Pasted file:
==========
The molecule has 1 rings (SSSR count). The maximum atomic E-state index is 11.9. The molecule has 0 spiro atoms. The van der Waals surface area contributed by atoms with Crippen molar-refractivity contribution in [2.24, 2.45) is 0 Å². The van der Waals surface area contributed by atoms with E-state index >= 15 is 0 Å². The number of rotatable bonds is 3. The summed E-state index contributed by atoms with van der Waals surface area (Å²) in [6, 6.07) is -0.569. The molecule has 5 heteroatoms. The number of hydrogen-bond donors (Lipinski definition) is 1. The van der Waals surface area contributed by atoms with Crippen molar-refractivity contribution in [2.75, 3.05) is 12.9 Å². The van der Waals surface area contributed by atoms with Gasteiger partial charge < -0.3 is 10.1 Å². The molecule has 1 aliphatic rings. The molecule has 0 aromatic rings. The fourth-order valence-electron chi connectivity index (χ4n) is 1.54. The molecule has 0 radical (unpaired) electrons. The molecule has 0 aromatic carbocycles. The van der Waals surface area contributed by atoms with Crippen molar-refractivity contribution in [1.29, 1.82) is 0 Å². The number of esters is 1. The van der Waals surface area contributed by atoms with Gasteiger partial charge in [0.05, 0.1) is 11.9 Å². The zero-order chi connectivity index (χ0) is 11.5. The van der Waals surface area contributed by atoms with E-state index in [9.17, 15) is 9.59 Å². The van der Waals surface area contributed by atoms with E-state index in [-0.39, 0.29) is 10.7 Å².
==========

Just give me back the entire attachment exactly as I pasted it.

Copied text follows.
The molecule has 1 rings (SSSR count). The maximum atomic E-state index is 11.9. The molecule has 0 spiro atoms. The van der Waals surface area contributed by atoms with Crippen molar-refractivity contribution in [2.24, 2.45) is 0 Å². The van der Waals surface area contributed by atoms with E-state index >= 15 is 0 Å². The number of rotatable bonds is 3. The summed E-state index contributed by atoms with van der Waals surface area (Å²) in [6, 6.07) is -0.569. The molecule has 5 heteroatoms. The number of hydrogen-bond donors (Lipinski definition) is 1. The van der Waals surface area contributed by atoms with Crippen molar-refractivity contribution in [2.75, 3.05) is 12.9 Å². The van der Waals surface area contributed by atoms with Gasteiger partial charge < -0.3 is 10.1 Å². The molecule has 1 aliphatic rings. The molecule has 0 aromatic rings. The fourth-order valence-electron chi connectivity index (χ4n) is 1.54. The molecule has 0 radical (unpaired) electrons. The molecule has 0 aromatic carbocycles. The van der Waals surface area contributed by atoms with Crippen molar-refractivity contribution in [1.29, 1.82) is 0 Å². The number of esters is 1. The van der Waals surface area contributed by atoms with Gasteiger partial charge in [0.05, 0.1) is 11.9 Å². The zero-order chi connectivity index (χ0) is 11.5. The van der Waals surface area contributed by atoms with E-state index in [9.17, 15) is 9.59 Å². The van der Waals surface area contributed by atoms with E-state index in [-0.39, 0.29) is 10.7 Å².